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OPINION

Immigration crackdown nets child molester living in Stone Mountain

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A convicted child molester who was residing in Stone Mountain was among 2,901 noncitizens with criminal records who were arrested this month during a nationwide crackdown called “Cross Check.”

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Immigration and Customs Enforcement officials confirmed this week that they had arrested Roberto Hackett-Baquie, 54, a national of Panama who was convicted of child molestation in March 2008.

ICE made arrests in all 50 states as part of the seven-day crackdown. Of those arrested, more than 1,600 had felony convictions, including manslaughter, kidnapping, armed robbery, drug trafficking and sexual crimes against minors. Forty-two were gang members. And 151 were convicted sex offenders.

Additionally, 681 were fugitives who had previously been ordered to leave the country but failed to do so. And 386 had been deported more than once.

ICE has mounted similar Cross Check operations in the past. The latest crackdown follows an announcement this summer from the Obama administration that it is tightening its focus on deporting violent criminals while giving special consideration to illegal immigrants who were brought here as young children and who are getting an education.

"The results of this targeted enforcement operation underscore ICE's ongoing commitment and focus on the arrest and removal of convicted criminal aliens and those that game our nation's immigration system," ICE Director John Morton said in a prepared statement.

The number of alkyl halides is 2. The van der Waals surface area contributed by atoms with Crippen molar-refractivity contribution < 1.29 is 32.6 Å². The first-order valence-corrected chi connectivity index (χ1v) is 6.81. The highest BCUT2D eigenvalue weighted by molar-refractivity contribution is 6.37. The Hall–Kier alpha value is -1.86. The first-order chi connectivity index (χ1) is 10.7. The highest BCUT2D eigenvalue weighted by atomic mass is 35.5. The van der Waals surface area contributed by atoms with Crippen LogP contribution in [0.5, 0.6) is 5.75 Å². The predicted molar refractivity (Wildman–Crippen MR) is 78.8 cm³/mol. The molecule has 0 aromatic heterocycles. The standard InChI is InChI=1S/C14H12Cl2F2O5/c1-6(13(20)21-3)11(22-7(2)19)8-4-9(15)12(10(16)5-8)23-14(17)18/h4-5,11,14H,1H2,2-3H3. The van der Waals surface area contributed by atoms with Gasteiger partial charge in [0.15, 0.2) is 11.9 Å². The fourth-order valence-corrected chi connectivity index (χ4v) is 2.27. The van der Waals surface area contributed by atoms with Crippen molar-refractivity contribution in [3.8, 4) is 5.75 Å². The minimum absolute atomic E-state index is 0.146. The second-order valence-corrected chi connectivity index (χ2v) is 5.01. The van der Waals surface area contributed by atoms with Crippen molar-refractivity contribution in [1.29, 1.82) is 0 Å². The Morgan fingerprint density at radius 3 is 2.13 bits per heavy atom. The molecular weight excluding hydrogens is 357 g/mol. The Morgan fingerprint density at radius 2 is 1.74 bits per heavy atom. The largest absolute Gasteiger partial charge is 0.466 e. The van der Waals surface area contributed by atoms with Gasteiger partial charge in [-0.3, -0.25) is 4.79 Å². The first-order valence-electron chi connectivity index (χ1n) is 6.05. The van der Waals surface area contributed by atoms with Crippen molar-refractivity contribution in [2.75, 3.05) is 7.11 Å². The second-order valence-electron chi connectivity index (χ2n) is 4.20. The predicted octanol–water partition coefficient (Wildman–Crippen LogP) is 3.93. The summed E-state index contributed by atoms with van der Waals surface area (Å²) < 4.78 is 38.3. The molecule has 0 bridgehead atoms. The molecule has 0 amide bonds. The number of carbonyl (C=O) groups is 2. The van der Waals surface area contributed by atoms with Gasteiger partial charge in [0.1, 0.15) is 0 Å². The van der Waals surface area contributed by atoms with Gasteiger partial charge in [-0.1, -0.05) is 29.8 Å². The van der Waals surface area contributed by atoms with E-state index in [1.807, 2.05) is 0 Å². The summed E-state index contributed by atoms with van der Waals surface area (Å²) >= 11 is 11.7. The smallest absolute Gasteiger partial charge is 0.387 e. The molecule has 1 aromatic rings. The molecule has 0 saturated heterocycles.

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Georgia lawmakers have long complained that the federal government has not done enough to curb illegal immigration. And this summer state legislators did something about it, passing a tough law targeting the problem.

The Arizona-style measure included provisions that would empower police to investigate the immigration status of certain suspects and make it illegal to transport or harbor illegal immigrants in Georgia.

But in June, a federal judge in Atlanta temporarily put those parts of the law on hold amid a court challenge by civil and immigrant rights groups. The state is appealing. Other parts of the law that are not tied up in the courts took effect July 1.

The Pew Hispanic Center estimates that there are 425,000 illegal immigrants in Georgia, the seventh-highest total among the states. As of July 31, there were 6,861 deportation cases pending in federal immigration courts in Georgia, U.S. Justice Department figures show. Nationwide, there were 289,033 pending cases as of that date.

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